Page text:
John Singleton, acclaimed movie producer, director and screenwriter, made his transition at the age of 51 – apparently from a stroke caused by uncontrolled blood pressure. All untimely departures give us reason to pause, reflect and often grieve. But a preventable untimely death sounds an alarm that we must heed. African Americans cannot afford to lose anyone unnecessarily – famous or not – especially when we can stem the tide.
Summit Health Institute for Research and Education, Inc. (SHIRE) made a commitment in 1997 to help African Americans of all ages “stem the tide”. Since 2006 we have worked tirelessly to help DC residents to “take charge of our health.” Our initial focus was on preventing childhood obesity,but it soon became clear that embracing health and wellness had to be a family affair. In 2014 we began a partnership with AmeriHealth Caritas District of Columbia (ACDC) to conduct Wellness Circles for their members with diabetes and hypertension. Our collaboration has been hugely successful as confirmed by ACDC data. Members have lost weight, lowered their blood pressure and blood sugar levels. They have supported each other, family members and neighbors in making lifestyle choices that help them manage their conditions and improve their health status. ACDC has reported fewer visits to emergency departments as another benefit. SHIRE and ACDC have worked together for five years and have helped launch Wellness Circles conducted by other community leaders that serve residents in five DC wards.
We know that Wellness Circles work. Participants receive the latest information about diabetes and hypertension which helps them understand causes and how to manage their conditions. Experts share tips about label reading, portion size, foods for health and foods to avoid. We promote movement at every session – Tai Chi, yoga, and especially exercises you can do at home. Breathologists and meditation practitioners guide members through stress-reducing techniques. We provide a healthful meal at each session and incentives, such as grocery gift cards and prizes for improved health numbers. A key success factor is creating an environment that encouragesparticipants to take that first step on the path to wellness, and to set and achieve health improvement goals. Also essential is the engagement of community residents as peer educators and site assistants who recruit participants and follow-up to encourage their continued participation. These individuals have become wellness champions in the community as they serve as role models for self-care and lifestyle changes.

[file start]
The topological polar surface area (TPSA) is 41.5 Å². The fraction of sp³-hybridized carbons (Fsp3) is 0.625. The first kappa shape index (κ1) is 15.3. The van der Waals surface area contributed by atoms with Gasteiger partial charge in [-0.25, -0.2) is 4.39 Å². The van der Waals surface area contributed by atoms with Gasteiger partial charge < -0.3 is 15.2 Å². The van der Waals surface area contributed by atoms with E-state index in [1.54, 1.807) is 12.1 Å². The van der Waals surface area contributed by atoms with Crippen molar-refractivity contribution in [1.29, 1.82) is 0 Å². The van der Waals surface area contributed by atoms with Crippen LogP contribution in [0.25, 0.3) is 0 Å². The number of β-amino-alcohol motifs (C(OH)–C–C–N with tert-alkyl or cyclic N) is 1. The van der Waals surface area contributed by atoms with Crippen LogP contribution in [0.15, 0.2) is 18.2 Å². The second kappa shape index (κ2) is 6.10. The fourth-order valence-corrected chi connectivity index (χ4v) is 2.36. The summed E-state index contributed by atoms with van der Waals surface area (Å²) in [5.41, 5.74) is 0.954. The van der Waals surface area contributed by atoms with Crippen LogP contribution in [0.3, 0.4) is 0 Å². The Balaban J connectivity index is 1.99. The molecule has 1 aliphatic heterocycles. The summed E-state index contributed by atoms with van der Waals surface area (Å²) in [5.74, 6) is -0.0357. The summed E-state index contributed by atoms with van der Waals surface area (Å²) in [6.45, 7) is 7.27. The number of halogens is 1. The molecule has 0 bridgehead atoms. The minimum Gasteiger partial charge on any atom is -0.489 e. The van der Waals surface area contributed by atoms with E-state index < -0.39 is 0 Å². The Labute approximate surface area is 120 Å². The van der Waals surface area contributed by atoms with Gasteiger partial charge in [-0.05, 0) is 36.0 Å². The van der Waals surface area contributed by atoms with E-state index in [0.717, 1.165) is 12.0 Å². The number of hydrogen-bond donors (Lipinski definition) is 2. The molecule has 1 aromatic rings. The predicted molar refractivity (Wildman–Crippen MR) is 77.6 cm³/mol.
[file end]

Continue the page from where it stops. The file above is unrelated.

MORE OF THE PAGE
SHIRE is planning a new Wellness Circle series this fall. We encourage eligible AmeriHealth members to say “yes” when invited by SHIRE and other outreach teams. SHIRE also invites health providers and agencies to contact us that seek to really involve those they serve as partners in their own healing process. We are also looking for partners who share our desire to involve young people in Wellness Circles that are designed withand for them. Interested parties are welcome to reach us at 202-371-0277, extension 1317. Please also visit our website at www.shireinc.org for more information about SHIRE.
It is time not only to “stem” but to turn the tide. To quote civil rights heroine Fannie Lou Hamer, we don’t have to continue to be “sick and tired of being sick and tired.” In 400 years, we have set the high mark and led the way time and time again. It is time, way past time, for African Americans to take charge of our health and our lives so that we can fulfill our God-given potential.
Ruth T. Perot – Executive Director/CEO
Canary Girardeau – Senior Program Associate
Dawn Covin – Program Manager